More about fain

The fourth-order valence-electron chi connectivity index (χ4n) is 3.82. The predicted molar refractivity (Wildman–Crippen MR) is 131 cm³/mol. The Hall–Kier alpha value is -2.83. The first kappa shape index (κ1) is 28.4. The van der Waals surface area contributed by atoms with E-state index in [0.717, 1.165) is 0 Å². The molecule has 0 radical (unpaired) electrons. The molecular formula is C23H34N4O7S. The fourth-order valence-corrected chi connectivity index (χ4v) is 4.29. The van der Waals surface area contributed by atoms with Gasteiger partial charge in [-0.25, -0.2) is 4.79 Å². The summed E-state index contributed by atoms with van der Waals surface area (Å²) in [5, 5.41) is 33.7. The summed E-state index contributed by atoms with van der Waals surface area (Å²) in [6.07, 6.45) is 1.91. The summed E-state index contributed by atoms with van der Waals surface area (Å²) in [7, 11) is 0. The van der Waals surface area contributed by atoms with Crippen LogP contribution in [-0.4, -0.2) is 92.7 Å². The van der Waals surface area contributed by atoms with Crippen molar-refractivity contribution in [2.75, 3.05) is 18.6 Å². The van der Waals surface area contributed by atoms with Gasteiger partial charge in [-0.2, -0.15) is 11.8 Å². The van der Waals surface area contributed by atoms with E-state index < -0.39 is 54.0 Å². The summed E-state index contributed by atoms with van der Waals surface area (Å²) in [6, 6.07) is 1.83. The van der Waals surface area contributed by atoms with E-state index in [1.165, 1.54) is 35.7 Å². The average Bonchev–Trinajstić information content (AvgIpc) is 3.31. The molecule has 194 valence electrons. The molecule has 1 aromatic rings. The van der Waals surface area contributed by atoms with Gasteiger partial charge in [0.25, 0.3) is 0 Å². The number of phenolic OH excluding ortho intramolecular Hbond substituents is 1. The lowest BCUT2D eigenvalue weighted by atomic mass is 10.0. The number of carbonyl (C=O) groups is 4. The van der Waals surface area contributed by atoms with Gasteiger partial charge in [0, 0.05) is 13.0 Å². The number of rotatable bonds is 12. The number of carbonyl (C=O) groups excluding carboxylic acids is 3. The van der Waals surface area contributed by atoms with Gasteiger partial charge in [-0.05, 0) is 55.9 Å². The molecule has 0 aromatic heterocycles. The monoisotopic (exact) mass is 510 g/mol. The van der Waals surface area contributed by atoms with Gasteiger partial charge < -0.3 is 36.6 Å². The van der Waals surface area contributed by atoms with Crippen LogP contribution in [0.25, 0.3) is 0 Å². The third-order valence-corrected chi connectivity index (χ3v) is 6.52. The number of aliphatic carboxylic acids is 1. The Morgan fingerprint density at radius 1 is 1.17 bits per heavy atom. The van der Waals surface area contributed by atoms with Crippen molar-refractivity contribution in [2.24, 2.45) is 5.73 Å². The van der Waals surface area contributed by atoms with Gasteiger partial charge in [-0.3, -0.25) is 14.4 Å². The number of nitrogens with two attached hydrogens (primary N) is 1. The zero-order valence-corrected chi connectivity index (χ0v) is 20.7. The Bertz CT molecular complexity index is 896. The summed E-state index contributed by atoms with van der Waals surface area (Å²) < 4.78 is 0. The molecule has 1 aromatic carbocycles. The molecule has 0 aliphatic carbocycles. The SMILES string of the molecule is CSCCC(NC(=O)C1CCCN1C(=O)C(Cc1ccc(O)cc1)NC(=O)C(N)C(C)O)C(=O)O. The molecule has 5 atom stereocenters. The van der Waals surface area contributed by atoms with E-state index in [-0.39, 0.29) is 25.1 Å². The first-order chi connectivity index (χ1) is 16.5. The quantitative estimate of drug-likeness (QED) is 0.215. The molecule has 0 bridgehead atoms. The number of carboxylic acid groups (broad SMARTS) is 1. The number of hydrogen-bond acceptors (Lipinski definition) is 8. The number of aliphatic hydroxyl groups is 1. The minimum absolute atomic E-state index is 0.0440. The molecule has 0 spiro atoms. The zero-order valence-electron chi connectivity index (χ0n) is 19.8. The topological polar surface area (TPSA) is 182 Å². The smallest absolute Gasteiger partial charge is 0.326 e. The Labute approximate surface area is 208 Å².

The word fain is very old, indeed: It first appears in English as an adjective about 888 in King Alfred the Great’s translation of Boethius’ The Consolation of Philosophy (Dē Cōnsōlātiōne Philosophiae, ca. 532). Fain comes from Old English fægen, fægn “glad, joyful, rejoicing.” Fægen is cognate with Old Norse feginn, Old Saxon fagan, fagin, Old High German fagin, all meaning “happy, glad,” and related to the Old English verb geféon, gefeohan, gefeagan “to be glad, rejoice,” from the Germanic verb stem fagin-, fagan– “to enjoy,” derived from the root fag-. From the same root fag– is derived the adjective stem fagra-, as in Gothic fagrs “fit for, beautiful,” Old Icelandic fagr “fine, fair, beautiful,” and Old English fæger “beautiful, joyous, pleasant,” English fair.